15 Source: Health Ministry + 50% of hospitals in Mexico are certified + 8 private hospitals are certified by the Joint Commission International (JCI)

16 Source: Health Ministry



19 Biosciences Unfortunately, Biosciences as a business are linked to Big Pharma Big Pharma could not care less for helping Mexico grow – Mexico is a market to be exploited: huge population, wide social security coverage, dubious and bureaucratic purchasing systems – Mexicans make excellent clinical case study subjects, if you can deal with the socialized medical system

20 Mexico Pharmaceuticals Trade (MUSD)

21 Market Liberalisation Automedication: 70 % of population takes drugs not prescribed by their doctors Low integration levels for production chains: no access to competitively priced raw materials Illegal imports through Tijuana Imports of antiretrovirals released in August 2008. Imports of vitamins, homeopathic medicines, vaccines, sera, haemoderivatives, antitoxins and biologic hormones released in February 2009. Producers of other biologics (eg insulin and erythropoietin) export to Mexico since August 2009.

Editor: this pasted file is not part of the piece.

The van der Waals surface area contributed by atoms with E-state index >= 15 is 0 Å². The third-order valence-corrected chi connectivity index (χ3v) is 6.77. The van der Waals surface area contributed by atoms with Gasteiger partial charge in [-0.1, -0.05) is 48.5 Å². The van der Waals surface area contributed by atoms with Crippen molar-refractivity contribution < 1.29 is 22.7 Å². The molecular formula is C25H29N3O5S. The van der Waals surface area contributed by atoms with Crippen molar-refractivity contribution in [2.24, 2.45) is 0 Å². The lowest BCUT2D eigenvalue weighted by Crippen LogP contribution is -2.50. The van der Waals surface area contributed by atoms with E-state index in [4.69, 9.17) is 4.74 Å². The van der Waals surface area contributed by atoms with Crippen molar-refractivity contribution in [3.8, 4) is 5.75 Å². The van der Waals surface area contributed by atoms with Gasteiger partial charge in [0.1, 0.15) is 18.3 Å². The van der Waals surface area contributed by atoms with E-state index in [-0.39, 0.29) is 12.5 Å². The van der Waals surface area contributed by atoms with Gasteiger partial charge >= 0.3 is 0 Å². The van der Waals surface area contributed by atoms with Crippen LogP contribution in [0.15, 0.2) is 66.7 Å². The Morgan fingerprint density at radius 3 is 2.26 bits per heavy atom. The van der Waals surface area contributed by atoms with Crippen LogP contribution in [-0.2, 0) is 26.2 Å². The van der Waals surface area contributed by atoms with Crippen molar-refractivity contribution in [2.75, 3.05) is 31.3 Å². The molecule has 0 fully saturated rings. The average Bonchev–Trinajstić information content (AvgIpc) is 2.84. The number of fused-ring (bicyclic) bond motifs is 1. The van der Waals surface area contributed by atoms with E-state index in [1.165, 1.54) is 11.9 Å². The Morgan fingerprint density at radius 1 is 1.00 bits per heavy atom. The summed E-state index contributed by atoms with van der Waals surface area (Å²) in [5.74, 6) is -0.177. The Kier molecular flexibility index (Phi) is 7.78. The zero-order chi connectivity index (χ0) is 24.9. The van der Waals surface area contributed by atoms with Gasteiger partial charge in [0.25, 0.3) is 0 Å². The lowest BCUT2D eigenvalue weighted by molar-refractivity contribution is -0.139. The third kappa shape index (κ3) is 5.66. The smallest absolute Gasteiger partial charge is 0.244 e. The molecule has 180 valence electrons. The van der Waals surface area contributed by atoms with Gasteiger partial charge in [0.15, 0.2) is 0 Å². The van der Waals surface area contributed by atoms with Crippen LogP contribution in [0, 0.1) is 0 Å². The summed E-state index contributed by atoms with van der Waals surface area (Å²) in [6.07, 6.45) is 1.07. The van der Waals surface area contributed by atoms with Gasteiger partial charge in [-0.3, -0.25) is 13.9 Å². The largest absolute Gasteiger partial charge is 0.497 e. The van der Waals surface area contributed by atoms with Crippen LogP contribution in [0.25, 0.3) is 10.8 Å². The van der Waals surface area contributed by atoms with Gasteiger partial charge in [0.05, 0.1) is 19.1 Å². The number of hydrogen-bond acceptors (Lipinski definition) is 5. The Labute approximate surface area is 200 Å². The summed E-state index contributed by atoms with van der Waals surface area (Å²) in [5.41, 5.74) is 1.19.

22 Market Liberalisation Narcotic or psychotropic drugs and OTC drugs liberated in February 2010. Local manufacturing plant requirements phased out over two year period: Market fully open by mid 2010 Competition expected to grow from middle sized foreign producers who did not have the resources to invest in manufacturing in Mexico Only patented and bioequivalent generic drugs in the market as from 24th February 2010. 17% of the 10,500 pharmaceuticals whose registrations need to be renewed by the Federal National Commission for Protection against Health Risks (COFEPRIS), will probably exit the market